5. “SS you are soooo correct with the homeless subculture. ANd it keeps getting worse and governments in large Liberal states (calif etc) keep giving them more an more resources to TRASH!!!”

    Would you prefer a person on the street potentially spreading COVID-19 to up to 50 or even 100 people daily? Or would you prefer that person housed in a room with a television and running water?

    Might want to calculate the cost to society … even at overpriced contracted daily rates it is infinitely cheaper during a global pandemic to keep a person in a hotel room (or 500 or even 2500) than on the streets. By the way, it also helps to keep the hotel employees and support staff in their jobs.

    And by the way, thanks to earlier intervention by the governor California has 1/19th the number of cases that New York has and 1/16th the number of hospitalizations.

    California was the world’s fifth-largest economy with a population of over 40 million people before the crisis began.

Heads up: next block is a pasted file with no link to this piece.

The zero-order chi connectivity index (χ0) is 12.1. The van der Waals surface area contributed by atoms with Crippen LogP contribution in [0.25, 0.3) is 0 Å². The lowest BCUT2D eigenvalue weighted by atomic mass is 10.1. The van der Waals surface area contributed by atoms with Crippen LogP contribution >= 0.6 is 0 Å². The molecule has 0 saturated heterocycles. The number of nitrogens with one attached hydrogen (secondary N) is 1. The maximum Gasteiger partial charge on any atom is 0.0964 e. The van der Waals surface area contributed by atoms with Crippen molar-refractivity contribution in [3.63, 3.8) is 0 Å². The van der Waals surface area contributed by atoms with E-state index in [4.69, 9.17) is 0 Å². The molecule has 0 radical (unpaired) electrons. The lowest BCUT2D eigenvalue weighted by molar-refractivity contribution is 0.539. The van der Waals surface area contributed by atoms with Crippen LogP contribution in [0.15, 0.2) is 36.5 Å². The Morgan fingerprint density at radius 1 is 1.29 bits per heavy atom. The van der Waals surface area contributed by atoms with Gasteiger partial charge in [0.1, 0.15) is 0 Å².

But yeah, try explaining all that to an Internet troll… the troll’s head would explode.

  6. I do not want to stay in a hotel room until it has been fumigated and kept vacant for 2 weeks before being placed back in service.

  7. @Steven M “California was the world’s fifth-largest economy with a population of over 40 million people before the crisis began.”

    And yet it also leads the United States in homeless population even with all of your ultra-liberal local governements. Seems to be working just peachy.

  8. Sure, a place the homeless can self-isolate is great, as long as they don’t need to leave their room. Are they being provided food as well? Otherwise, I imagine they have to leave their room every day so they can eat.